Clause 4 - Welcomes the commitment of the Government of Sri Lanka to undertake a comprehensive approach to dealing with the past, incorporating the full range of judicial and non-judicial measures; also welcomes in this regard the proposal by the Government to establish a commission for truth, justice, reconciliation and non-recurrence, an office of missing persons and an office for reparations; further welcomes the willingness of the Government to give each mechanism the freedom to obtain financial, material and technical assistance from international partners, including the Office of the High Commissioner; and affirms that these commitments, if implemented fully and credibly, will help to advance accountability for serious crimes by all sides and to achieve reconciliation;

Clause 6 -Welcomes the recognition by the Government of Sri Lanka that accountability is essential to uphold the rule of law and to build confidence in the people of all communities of Sri Lanka in the justice system, notes with appreciation the proposal of the Government of Sri Lanka to establish a judicial mechanism with a special counsel to investigate allegations of violations and abuses of human rights and violations of international humanitarian law, as applicable; affirms that a credible justice process should include independent judicial and prosecutorial institutions led by individuals known for their integrity and impartiality; and also affirms in this regard the importance of participation in a Sri Lankan judicial mechanism, including the special counsel’s office, of Commonwealth and other foreign judges, defence lawyers and authorized prosecutors and investigators;

It is abundantly clear that the freedom to obtain financial, material and technical assistance from international partners, including the Office of the High Commissioner, refers specifically to the establishment of a commission for truth, justice, reconciliation and non-recurrence, an office of missing persons and an office for reparations and nothing else a per clause 4. The affirmation that Sri Lanka made by co-sponsoring this resolution was to the importance of participation in a Sri Lankan judicial mechanism, including the special counsel’s office, of Commonwealth and other foreign judges, defence lawyers and authorized prosecutors and investigators;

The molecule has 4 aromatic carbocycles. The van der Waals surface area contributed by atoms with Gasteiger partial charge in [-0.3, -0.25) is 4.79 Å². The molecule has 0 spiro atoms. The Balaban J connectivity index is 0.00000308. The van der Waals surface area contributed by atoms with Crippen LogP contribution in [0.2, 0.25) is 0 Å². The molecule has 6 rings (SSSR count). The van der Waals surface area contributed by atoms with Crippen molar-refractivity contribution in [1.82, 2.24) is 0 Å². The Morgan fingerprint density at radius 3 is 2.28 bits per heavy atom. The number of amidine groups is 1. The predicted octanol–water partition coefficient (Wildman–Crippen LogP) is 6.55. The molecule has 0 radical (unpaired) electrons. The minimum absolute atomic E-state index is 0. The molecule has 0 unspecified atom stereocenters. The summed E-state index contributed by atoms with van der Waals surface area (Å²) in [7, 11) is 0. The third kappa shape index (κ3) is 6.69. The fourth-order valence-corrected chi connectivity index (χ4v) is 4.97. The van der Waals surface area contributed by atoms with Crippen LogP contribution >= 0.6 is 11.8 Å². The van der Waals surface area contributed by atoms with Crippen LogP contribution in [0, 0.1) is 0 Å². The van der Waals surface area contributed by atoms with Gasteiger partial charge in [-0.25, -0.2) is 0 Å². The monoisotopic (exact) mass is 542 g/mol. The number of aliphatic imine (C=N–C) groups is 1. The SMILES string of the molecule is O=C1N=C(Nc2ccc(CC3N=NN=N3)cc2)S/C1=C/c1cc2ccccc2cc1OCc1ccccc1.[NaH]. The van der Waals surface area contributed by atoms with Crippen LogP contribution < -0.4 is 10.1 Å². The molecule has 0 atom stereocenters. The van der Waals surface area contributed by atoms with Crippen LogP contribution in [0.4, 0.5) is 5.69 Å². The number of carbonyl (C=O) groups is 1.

It is clear beyond any doubt that Sri Lanka agreed to

1. Give the freedom for the commission for truth, justice, reconciliation and non-recurrence, an office of missing persons and an office for reparations, to seek financial, material and technical assistance from international partners, including the Office of the High Commissioner

2. The participation in a Sri Lankan judicial mechanism, including the special counsel’s office, of Commonwealth and other foreign judges, defence lawyers and authorized prosecutors and investigators
If this is not clear, then what is?

The current one sided application of justice might backfire on the President and the Prime Minister if they thought that targeting the once powerful Rajapaksa’s will demonstrate to the world that the Sri Lankan justice system has been fixed by them, and that it is impartial and fair and that the West will agree Sri Lanka to have an entirely domestic judicial mechanism.

Perhaps the Sri Lankan leaders also might wish for the international community to believe that the judicial process is free from political interference, although any right thinking individual should wonder why only a certain political family and their supporters are being targeted.

They should also wonder why all the investigative mechanisms set up have to have the Prime Ministers approval to proceed with any enquiry against politicians and former officials. If these bodies were indeed independent, they should have been allowed to investigate cases on a priority basis as per their own independent determination and not the Prime Ministers.

Ironically, the tactics of the regime to target the Rajapaksa’s as evidence that the justice system is independent and is working in Sri Lanka, might prompt the very person who they are targeting to call for an international enquiry as he too would not have the confidence that those who fought and risked their lives to free Sri Lanka from the tyranny of the LTTE will be treated fairly by a politically inspired and motivated domestic mechanism whose only target and objective might be to discredit the Rajapaksa’s and distance them from being the principal architects for winning the war and beating terrorism.

- Asian Tribune -

Sri Lankan Prime Minister Ranil Wickremasinghe and President Maithripala Srisena - File Photo